That’s the system God set up, if you want to look at it that way. And it’s a good system, except for one thing. The ego. No fantasy is too fantastic for this irrepressible dude. This irascible character of irresistible intent is the constant striving for eternal life that pollutes all other endeavors, and suppresses all our solutions to keep the peace and preserve our planetary paradise, which we have turned into a sewer of our own neglect.
Those who constantly pray to God for the eternal maintenance of their indestructible souls are really deluding themselves into thinking their hope of heaven means they will continue to operate their egos is what I used to call puppydog heaven. The soul may survive indefinitely, a whimpering wisp of some essence of relative goodness, but the ego definitely will not.
In our panicked love for life, this is truly the impossible knot that traps absolutely everybody into their impulsive behavior. That’s why the descriptions of this heaven are so fuzzy. I used to describe it as the desire to go bowling forever. With the angels, of course. This is the place where that manic Frenchman Guy Debord describes as the place where deceit deceives itself
It has become a neon billboard in our minds today, and it has produced the untenable situation today where our highest profession, our doctors, conspire with our bankers to kill a large part of our own family in order to make their opulent existences more comfortable. Improvements in human healthcare have created a situation where there are too many people being born and not enough people dying. The drastic solution now being executed by Bill Gates and Doctor Fauci is to kill off nine tenths of their fellow human beings. Ultimately, it will solve nothing.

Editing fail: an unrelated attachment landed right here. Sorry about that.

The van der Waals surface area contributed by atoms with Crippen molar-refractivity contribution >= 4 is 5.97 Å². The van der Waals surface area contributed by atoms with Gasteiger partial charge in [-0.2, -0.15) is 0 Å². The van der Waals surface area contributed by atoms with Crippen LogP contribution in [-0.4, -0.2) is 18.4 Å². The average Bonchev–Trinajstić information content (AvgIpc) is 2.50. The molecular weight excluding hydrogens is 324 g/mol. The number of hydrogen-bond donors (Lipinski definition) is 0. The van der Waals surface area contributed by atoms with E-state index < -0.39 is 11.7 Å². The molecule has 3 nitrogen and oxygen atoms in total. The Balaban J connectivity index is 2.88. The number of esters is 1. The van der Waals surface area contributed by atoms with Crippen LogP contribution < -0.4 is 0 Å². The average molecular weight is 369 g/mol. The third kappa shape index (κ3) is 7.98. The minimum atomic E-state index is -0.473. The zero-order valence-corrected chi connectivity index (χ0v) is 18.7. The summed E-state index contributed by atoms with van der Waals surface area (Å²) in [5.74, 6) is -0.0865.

The fact that we die prevents us from becoming loveless tyrants that destroy everything in our paths. It’s a good system and if you want to thank God for it, that’s perfectly appropriate.
That’s why I’ve always said at the end of every story I’ve written for the past 20 years constantly trying to figure out why we are destroying ourselves, and pinpointing a corrupt belief system as the engine of our own demise.
You may not live your life for yourself. The engine of our demise is a corrupt belief system. You may not live this life for yourself, but you can save somebody else. The fact that our egos don’t survive death is a good thing. It keeps us from becoming megalomaniacs, which the dream of eternal life inevitably produces, and what drives the maniacs who believe that killing nine tenths of the world’s population will solve all our problems. It won’t. In fact, it will be the final end of us, and the end of everything we ever loved.
We are at the brink, at the edge of the cliff. If we don’t turn back now, we will have nothing further to obsess about, except for the agonizing remembrance in our endless sleep that the universe will never know we ever existed, and never know that some of us had the idea that we could have created a world of laughter than would have reigned beyond the sun and beyond time had we only been able to conquer ourselves.
Killing each other to preserve life — what fools we are!
This phantom menace is the folly of glory. True glory is watching your children grow up healthy and peaceful.
All human action reflects the negation of life made visible. It’s time to get a grip and take control of ourselves. If we don’t do it now, it will be the last chance we ever have.
John Kaminski is a writer who lives on the Gulf Coast of Florida, constantly trying to figure out why we are destroying ourselves, and pinpointing a corrupt belief system as the engine of our demise. Solely dependent on contributions from readers, please support his work by mail: 6871 Willow Creek Circle #103, North Port FL 34287 USA.